22/06/2017 06:32 SAST | Updated 23/06/2017 16:38 SAST

ANC Members Are Angry Enough To Risk Their Jobs To Vote Against Zuma, Says Holomisa

"Even some of the members of the ANC today would be willing to show up their hands and risk it on behalf of South Africans."

United Democratic Movement leader Bantu Holomisa believes that some members of the African National Congress (ANC) are so fed-up with President Jacob Zuma, they would risk their jobs and vote against him in a no-confidence vote -- even if it's not held in secret.

"Even some of the members of the ANC today would be willing to show up their hands and risk it on behalf of South Africans... It [the vote of no confidence] would materialise whether it was secret or not secret. It looks as if they they are ready to tackle the old man," he told HuffPost SA on Wednesday.

The highest court in the land will rule on Thursday in a precedent-setting case, which asks the Constitutional Court to decide if Members of Parliament can vote through secret ballot. Proceedings are due to begin at 10am.

The application was brought by the UDM after Zuma removed Pravin Gordhan as finance minister, and his deputy Mcebisi Jonas. The controversial midnight reshuffle resulted in South Africa's credit ratings being downgraded to junk status. The UDM was joined by other opposition parties, including the Democratic Alliance, which has tried on a few occasions to remove the president through ballots.

Holomisa said whether the Constitutional Court ruled in favour of a secret ballot or not, the vote of no confidence against Zuma would still happen.

"The motion of no-confidence must still go ahead, especially now there are new revelations through the Gupta leaks," he said.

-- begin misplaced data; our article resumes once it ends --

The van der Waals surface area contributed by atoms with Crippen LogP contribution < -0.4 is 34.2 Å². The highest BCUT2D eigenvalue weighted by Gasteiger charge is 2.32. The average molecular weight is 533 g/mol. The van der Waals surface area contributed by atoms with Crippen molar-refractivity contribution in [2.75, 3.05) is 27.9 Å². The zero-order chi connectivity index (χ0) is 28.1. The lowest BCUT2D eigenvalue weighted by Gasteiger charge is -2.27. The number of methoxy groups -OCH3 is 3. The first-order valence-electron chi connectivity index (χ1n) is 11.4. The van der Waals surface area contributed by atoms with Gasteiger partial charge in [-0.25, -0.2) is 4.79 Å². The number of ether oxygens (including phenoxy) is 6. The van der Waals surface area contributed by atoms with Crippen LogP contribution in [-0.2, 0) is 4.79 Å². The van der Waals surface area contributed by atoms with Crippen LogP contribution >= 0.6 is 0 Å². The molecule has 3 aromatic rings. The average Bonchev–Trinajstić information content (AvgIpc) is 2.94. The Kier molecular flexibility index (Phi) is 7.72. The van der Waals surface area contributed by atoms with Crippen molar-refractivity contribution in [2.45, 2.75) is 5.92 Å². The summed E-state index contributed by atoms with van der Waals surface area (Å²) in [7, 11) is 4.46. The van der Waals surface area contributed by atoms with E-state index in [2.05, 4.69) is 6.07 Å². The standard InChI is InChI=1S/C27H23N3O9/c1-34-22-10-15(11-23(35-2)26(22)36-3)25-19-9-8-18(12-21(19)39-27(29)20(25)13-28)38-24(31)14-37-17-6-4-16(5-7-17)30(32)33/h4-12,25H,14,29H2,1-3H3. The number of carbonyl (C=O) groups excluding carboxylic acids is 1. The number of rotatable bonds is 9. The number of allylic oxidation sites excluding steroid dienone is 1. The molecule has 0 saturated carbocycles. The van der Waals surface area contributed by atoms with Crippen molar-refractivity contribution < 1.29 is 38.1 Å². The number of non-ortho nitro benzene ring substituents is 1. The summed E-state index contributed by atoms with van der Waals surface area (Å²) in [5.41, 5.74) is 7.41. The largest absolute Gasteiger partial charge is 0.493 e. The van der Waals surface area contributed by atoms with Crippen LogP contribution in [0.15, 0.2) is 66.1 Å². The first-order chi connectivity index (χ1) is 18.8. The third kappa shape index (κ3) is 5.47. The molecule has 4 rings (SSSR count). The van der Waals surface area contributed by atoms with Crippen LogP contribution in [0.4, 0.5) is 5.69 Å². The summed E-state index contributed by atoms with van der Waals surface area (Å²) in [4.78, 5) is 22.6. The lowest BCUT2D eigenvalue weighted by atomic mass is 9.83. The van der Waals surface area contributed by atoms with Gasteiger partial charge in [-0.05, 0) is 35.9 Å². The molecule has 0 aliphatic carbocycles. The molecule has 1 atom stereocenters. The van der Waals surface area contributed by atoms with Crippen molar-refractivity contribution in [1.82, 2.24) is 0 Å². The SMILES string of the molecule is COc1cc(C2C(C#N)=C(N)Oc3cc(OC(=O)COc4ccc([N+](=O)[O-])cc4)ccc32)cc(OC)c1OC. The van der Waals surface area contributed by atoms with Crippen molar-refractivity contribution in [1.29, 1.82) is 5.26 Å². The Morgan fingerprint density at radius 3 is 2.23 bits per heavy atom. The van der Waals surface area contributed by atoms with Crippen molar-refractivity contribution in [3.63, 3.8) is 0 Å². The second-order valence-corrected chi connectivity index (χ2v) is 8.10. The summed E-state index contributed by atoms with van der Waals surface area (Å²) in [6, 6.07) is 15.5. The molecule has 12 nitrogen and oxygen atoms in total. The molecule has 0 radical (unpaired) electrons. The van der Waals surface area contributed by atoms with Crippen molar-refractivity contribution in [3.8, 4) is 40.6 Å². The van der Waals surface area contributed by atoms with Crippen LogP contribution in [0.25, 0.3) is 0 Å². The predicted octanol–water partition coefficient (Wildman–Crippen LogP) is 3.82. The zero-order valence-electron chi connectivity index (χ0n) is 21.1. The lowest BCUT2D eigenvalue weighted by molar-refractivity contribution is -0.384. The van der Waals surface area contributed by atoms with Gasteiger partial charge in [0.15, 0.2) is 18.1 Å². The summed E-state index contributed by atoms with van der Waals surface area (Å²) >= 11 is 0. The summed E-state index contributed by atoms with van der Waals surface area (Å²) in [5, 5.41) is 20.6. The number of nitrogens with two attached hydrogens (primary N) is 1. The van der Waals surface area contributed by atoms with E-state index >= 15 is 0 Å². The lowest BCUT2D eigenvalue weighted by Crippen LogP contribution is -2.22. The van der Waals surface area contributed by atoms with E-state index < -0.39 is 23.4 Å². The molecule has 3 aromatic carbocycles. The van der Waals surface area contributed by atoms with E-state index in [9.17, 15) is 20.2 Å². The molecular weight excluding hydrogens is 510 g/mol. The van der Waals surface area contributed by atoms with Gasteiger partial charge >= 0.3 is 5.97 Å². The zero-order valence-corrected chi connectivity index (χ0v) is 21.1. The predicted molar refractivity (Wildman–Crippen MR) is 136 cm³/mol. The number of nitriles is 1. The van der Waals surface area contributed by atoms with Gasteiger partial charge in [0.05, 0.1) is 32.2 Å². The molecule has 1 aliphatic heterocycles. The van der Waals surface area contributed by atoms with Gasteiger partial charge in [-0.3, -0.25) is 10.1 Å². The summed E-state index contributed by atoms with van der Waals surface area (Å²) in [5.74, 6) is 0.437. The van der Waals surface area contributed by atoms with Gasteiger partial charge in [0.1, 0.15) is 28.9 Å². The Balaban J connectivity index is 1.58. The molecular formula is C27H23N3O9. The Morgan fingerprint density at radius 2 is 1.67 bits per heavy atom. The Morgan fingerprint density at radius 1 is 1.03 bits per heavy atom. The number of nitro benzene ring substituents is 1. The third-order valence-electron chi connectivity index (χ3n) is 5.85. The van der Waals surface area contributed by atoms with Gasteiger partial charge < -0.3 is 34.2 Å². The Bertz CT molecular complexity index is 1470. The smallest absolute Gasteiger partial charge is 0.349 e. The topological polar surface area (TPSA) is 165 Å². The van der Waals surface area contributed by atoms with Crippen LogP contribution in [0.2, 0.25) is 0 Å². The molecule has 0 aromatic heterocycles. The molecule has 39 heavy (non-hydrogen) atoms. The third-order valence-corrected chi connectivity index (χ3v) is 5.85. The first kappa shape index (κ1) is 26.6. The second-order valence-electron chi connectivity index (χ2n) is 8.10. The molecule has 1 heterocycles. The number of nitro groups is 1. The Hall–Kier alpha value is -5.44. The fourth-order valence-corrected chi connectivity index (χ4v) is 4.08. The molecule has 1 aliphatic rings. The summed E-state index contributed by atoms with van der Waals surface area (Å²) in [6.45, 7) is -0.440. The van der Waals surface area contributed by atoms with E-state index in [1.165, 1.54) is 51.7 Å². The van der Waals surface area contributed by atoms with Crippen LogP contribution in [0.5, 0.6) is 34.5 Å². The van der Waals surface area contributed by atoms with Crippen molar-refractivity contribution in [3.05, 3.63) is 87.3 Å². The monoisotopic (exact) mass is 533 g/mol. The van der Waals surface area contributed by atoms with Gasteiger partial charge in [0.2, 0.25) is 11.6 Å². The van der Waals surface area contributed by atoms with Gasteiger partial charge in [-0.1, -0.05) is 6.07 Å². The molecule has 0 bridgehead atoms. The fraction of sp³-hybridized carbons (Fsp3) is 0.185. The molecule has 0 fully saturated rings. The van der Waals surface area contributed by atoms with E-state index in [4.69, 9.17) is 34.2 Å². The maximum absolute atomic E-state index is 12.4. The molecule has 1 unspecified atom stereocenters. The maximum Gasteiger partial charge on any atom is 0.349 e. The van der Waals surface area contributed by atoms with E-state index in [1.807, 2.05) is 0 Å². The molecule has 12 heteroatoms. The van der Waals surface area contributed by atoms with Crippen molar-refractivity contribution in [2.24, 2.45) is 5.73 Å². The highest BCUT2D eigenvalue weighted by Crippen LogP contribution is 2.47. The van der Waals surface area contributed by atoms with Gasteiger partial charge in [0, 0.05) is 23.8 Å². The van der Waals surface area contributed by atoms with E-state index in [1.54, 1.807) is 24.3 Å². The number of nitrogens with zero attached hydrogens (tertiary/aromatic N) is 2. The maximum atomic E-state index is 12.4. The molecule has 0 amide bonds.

While Holomisa said the anger he has witnessed on the part of some in the ANC could mean MPs were angry enough to be openly vocal against Zuma, he didn't know how many would do so.

August ballot on the cards
But Holomisa was most looking forward to watching what the likes of the former finance minister, current ANC president hopeful and the South African Communist Party leader -- which have all been outspoken about Zuma -- would do.

"It would be interesting to see how people like Pravin Gordhan, Cyril Ramaphosa, Blade Nzimande, who have been calling for Zuma to step down, [vote]. Now they are being given an opportunity to exercise their right. If they fail to do so, we will just dub them as nothing else than a bunch of liars, and bunch of hypocrites."

Holomisa said that if the secret ballot was agreed upon, it could take place by mid-August.

ANC spokesperson Zizi Kodwa maintained the ANC was not worried ahead of the ruling.

"Whether secret or not, we are unshaken and unfazed," he said. "We as the ANC are over confident that the ANC MPs will vote with their political conscience, and their political conscience is the ANC," Kodwa said.

When asked if things could swing another way, Kodwa said it was impossible.

"This has never been done before; you can never vote against your own president, it is an unreasonable expectation for any party to vote against their president."

DA's open voting
The DA's James Selfe did not want to be drawn on what could happen on Thursday, but said that either way, his party would be voting openly.

"In principle, all votes should be open and transparent this should include the vote of no-confidence against Zuma so that voters know exactly what is going on and how their leaders will be voting," Selfe said.

He added that those who were afraid and were being intimidated should approach the speaker of Parliament, Baleka Mbete.

Mbete and Zuma are believed to be the biggest critics of closed-ballot voting.

What the analysts say
Political analysts are not convinced that the court would want to extend its powers in deciding for Parliament what should be done.

"It is unlikely that the court will prescribe with the call on whether it should be a secret ballot or not, I believe they will instead outline the conditions under which a secret ballot is warranted," analyst Ralph Mathekga said.

"I don't think that they will want to make a clear ruling and will rather and most probably hand it over back to parliament [for] the speaker to decide," he added.

Writer and analyst Terry Bell concurred, and said there was a good chance the vote of no confidence would go through.

"If it does go through it's probable that a slender majority will make it pass, just by enough votes," he said.